Now, AI tools can be used to provide tailored reading suggestions, generate unique math problems, or create customized writing prompts for each student. They can develop a unique version of your quiz, at varied levels of difficulty, and reframing questions based on students’ interests, in a matter of seconds. AI can be used to differentiate instruction, to generate discussion questions, and to create compelling projects that heighten engagement. The possibilities are nearly endless.

The Art of Prompt Engineering: ChatGPT For Teachers

All of that being said, you aren’t just limited by your imagination. The most effective use of AI chatbots such as ChatGPT for teachers relies heavily on how you phrase (or “engineer”) your prompts. The more specific and structured your questions, the better the responses. Formulate clear, concise, and direct questions. Experiment with different types of phrases and prompts to see what works best for different subjects or objectives. Understanding prompt engineering can significantly impact the quality and relevance of the AI-generated content.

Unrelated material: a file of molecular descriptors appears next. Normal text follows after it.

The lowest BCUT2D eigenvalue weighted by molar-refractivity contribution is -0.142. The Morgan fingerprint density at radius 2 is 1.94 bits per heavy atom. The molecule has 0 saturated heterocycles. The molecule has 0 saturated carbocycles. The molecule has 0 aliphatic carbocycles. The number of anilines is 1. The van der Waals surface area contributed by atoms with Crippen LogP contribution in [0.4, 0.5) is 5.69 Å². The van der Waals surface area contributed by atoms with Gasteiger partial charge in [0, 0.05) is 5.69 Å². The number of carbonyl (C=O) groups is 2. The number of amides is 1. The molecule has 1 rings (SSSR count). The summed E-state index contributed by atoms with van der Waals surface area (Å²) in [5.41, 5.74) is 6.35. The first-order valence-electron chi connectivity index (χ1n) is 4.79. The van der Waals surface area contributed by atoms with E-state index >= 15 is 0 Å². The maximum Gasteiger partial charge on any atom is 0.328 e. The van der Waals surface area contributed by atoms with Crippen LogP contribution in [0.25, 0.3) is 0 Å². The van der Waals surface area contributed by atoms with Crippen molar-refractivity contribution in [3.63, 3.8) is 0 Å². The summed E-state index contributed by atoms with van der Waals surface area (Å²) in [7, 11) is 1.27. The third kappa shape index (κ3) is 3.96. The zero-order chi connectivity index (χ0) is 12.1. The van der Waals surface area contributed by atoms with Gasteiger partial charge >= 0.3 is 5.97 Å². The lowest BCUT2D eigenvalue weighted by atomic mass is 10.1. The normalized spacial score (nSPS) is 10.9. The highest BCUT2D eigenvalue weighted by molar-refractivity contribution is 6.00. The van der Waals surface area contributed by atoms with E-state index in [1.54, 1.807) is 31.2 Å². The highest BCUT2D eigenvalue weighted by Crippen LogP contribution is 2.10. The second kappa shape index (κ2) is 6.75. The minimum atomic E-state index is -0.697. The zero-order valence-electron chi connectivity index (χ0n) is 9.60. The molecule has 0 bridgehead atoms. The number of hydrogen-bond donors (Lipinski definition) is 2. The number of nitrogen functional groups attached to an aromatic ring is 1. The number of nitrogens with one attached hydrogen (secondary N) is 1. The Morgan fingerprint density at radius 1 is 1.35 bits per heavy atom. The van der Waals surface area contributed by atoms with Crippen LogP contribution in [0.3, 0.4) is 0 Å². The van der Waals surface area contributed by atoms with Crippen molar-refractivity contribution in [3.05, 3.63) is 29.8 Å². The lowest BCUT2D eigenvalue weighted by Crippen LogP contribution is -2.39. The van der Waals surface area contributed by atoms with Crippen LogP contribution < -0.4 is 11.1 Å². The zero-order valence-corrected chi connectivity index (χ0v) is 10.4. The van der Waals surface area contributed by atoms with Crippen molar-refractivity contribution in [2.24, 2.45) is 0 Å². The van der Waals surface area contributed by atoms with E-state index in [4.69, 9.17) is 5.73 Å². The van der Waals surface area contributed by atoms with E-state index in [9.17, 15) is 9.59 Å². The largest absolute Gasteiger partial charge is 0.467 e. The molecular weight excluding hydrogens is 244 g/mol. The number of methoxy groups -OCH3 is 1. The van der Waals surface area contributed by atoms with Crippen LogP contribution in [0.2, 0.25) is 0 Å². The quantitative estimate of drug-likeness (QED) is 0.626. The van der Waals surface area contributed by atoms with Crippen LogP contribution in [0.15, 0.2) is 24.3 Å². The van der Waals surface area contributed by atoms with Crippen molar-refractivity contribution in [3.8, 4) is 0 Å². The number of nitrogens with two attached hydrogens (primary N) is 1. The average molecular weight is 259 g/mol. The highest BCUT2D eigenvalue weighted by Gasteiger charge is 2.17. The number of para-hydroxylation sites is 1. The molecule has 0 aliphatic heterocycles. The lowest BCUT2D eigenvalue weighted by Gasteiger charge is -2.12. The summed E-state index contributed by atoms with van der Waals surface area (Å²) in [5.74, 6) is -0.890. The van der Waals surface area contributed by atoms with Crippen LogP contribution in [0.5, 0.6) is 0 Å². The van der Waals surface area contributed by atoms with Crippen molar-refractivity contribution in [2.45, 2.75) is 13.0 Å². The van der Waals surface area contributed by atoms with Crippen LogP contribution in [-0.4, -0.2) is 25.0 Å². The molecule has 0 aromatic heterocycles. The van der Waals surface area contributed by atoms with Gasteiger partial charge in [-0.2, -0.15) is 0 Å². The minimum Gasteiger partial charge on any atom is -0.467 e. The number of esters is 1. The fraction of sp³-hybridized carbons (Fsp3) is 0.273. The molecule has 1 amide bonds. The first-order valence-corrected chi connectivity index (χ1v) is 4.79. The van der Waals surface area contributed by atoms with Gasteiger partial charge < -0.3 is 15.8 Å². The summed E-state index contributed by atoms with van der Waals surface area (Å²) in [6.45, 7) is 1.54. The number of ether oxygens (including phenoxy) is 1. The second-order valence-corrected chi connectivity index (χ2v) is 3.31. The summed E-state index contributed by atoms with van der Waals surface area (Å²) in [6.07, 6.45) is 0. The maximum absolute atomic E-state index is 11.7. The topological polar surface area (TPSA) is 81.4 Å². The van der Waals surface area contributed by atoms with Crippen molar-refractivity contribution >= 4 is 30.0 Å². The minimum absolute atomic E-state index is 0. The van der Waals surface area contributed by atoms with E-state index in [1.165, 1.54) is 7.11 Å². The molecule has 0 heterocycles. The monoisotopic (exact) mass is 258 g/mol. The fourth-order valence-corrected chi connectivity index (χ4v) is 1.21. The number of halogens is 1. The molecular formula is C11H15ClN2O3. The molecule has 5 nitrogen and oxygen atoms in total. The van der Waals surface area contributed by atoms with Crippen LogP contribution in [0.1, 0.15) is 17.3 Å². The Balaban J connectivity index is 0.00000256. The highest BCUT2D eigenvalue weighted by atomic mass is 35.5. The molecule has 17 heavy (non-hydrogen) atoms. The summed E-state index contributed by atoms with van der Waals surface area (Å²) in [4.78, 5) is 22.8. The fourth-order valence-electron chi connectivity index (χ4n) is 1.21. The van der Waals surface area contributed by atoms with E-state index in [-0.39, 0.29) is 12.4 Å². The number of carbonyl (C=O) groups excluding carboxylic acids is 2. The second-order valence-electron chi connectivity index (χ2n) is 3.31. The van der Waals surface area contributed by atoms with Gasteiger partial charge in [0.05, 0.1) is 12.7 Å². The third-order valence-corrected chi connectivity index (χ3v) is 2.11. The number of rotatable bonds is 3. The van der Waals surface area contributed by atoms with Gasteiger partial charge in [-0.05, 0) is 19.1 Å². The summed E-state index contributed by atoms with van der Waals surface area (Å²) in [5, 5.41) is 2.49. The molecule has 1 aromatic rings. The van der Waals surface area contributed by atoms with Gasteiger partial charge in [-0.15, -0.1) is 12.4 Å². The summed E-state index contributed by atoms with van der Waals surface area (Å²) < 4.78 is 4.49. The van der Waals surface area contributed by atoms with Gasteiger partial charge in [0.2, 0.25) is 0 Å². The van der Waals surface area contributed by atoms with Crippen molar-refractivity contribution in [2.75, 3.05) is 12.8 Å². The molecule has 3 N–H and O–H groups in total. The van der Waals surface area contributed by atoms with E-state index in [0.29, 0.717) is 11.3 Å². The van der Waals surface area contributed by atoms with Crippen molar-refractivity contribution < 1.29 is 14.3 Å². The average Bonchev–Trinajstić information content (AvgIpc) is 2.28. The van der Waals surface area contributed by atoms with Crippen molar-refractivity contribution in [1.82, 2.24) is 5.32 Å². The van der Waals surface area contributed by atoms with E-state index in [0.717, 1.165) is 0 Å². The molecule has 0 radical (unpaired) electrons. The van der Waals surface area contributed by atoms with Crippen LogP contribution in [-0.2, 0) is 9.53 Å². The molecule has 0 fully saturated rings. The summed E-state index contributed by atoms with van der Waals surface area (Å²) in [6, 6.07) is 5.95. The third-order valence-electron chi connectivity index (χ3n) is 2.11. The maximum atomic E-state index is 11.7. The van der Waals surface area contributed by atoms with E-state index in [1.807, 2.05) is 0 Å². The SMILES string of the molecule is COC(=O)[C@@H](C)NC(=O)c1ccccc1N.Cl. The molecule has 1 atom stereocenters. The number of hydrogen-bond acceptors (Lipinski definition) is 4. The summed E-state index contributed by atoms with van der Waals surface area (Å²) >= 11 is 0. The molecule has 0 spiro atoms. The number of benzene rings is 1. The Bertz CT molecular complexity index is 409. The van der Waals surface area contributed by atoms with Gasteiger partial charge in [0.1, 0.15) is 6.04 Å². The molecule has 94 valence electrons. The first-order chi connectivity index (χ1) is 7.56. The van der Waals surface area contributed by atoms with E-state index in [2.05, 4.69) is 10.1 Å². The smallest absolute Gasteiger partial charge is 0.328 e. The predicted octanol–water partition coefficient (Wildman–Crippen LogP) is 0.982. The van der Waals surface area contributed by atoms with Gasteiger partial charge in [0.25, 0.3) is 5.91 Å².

As an example, consider the detail and manner in which which the following DALL-E 3 image generation prompts were composed (the same line of thinking applies to text-based prompt engineering, too!):

Historical Reimagining: “Create a digital 3D rendering of the signing of the Declaration of Independence set in a futuristic society. The founding fathers are depicted as diverse figures from various cultures and time periods, signing a glowing holographic document. The scene is illuminated with neon lights reflecting off metallic surfaces and advanced technology.”

Science Fusion: “Illustrate a watercolor painting of a cross-section of the human heart transforming into a lush, green forest. The scene should be vibrant with life and detail, symbolizing vitality with animals representing different heart anatomy parts. The lighting should be soft and natural, highlighting the surrealistic style.”